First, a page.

It’s interesting to note that while I was involved with my *definitely* psychopathic wife, she DID behave better when I set ground rules and seemed to ask me to do that, yet at the same time, she maintained total control over me, and would not ALLOW me to set ground rules. The harder I tried, the more I got word salad, rage, and the silent treatment. As an empathic person, I tried my best to convince her that I loved her EXACTLY as she was, and that didn’t work whatsoever. Nothing I did was ever “good enough,” and no sacrifice (and I made many HUGE sacrifices) proved to her that I was there for her and loved her, regardless. It was a Shakespearean tragedy with no solution.

    I don’t recall any narcissist / psychopath / sociopath / pick your favorite label writing anything so insightful or attempting to heal or being introspective and honest. I would add to your list of steps for healing — if someone offers you genuine love, accept it, honor it, and don’t assume that they don’t truly mean it. If you don’t feel empathy, you (or at least others on the psychopathic spectrum) know how to mimic it with your charm. Used in the right way, with good intentions and without the intent to deceive, you can accomplish great things because empathy is so needed in this world. And by doing that, and by keeping that promise to yourself, perhaps you can come to understand that you are a valued and valuable person. Conventional wisdom holds that psychopaths cannot change. I would really like to see some evidence of that!! Good luck!!!

    Liked by 1 person

  2. Reblogged this on Dog Dharma's Blog and commented:
    I am re-blogging the following wonderful post. I commented on the post as follows:

    From what I’ve read, your description matches much of what self-avowed sociopaths / narcissists / psychopaths / pick your favorite label. At some early juncture, there becomes a “decision point” where they decided to be what the rest of us would consider “bad,” with traits of lacking empathy and having no conscience, and doing what they had to do to preserve the false sense of self. This must have occurred for you when you were sent away and your mother took your brother with her.

    As someone who was possibly raised by a psychopath, I experienced a similar crisis point when, after my dad died, my mother watched and allowed me to be molested by a boyfriend, and I was probably about the same age range you were. I made the opposite choice and prayed, “Please God, let me be a good person.” I am not perfect, but I AM a decent person with empathy and conscience. The sacrifice for me was that I had to become somewhat invisible to survive, and to develop no boundaries, because I thought that being “invisible” would prevent me from hurting others and possibly protect me from further harm. I endured a lot of pain for that choice. At one and the same time, I had a very strong personality and sense of self, and yet in some ways, I was very malleable and had no sense of self at all.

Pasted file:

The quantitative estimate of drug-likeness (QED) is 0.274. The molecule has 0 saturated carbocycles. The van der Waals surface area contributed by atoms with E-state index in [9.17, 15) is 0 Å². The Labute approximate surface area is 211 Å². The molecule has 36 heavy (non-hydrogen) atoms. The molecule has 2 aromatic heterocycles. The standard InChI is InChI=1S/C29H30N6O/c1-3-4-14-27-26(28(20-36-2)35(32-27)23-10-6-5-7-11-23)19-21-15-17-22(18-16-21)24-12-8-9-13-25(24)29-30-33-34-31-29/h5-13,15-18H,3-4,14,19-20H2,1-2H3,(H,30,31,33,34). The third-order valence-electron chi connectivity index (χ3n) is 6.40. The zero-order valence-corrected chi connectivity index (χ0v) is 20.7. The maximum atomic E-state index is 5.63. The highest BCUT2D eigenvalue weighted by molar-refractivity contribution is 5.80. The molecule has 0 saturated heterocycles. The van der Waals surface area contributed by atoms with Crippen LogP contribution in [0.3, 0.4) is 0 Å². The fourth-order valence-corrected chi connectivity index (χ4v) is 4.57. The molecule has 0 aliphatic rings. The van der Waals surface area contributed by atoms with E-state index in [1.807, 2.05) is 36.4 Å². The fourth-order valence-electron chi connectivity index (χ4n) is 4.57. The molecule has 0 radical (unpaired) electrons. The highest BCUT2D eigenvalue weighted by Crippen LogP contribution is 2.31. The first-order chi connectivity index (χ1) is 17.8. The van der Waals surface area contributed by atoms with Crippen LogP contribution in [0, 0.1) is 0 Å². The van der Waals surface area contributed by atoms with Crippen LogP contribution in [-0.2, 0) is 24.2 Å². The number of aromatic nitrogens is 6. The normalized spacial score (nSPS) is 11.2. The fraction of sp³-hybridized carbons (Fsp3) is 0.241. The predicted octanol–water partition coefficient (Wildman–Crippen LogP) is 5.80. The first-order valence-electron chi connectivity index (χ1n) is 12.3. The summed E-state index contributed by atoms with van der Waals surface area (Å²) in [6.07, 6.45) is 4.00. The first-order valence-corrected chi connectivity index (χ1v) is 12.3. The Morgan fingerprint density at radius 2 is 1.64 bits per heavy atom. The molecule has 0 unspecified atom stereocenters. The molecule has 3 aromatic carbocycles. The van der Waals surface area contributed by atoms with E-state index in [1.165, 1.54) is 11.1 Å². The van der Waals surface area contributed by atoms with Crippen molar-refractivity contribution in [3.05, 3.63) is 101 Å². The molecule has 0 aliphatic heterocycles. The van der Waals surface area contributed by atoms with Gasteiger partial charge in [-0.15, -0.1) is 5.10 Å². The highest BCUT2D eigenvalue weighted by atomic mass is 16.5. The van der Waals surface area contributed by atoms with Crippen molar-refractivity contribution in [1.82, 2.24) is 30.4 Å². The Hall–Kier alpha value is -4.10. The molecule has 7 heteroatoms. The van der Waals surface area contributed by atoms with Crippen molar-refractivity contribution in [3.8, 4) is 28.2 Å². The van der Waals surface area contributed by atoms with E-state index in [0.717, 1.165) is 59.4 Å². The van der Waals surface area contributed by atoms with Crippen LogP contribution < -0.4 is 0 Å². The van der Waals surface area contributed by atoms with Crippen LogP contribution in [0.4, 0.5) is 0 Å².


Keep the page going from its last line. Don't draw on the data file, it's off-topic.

It’s interesting to note that while I was involved with my *definitely* psychopathic wife, she DID behave better when I set ground rules and seemed to ask me to do that, yet at the same time, she maintained total control over me, and would not ALLOW me to set ground rules. The harder I tried, the more I got word salad, rage, and the silent treatment. As an empathic person, I tried my best to convince her that I loved her EXACTLY as she was, and that didn’t work whatsoever. Nothing I did was ever “good enough,” and no sacrifice (and I made many HUGE sacrifices) proved to her that I was there for her and loved her, regardless. It was a Shakespearean tragedy with no solution.

    I don’t recall any narcissist / psychopath / sociopath / pick your favorite label writing anything so insightful or attempting to heal or being introspective and honest. I would add to your list of steps for healing — if someone offers you genuine love, accept it, honor it, and don’t assume that they don’t truly mean it. If you don’t feel empathy, you (or at least others on the psychopathic spectrum) know how to mimic it with your charm. Used in the right way, with good intentions and without the intent to deceive, you can accomplish great things because empathy is so needed in this world. And by doing that, and by keeping that promise to yourself, perhaps you can come to understand that you are a valued and valuable person. Conventional wisdom holds that psychopaths cannot change. I would really like to see some evidence of that!! Good luck!!!

    Like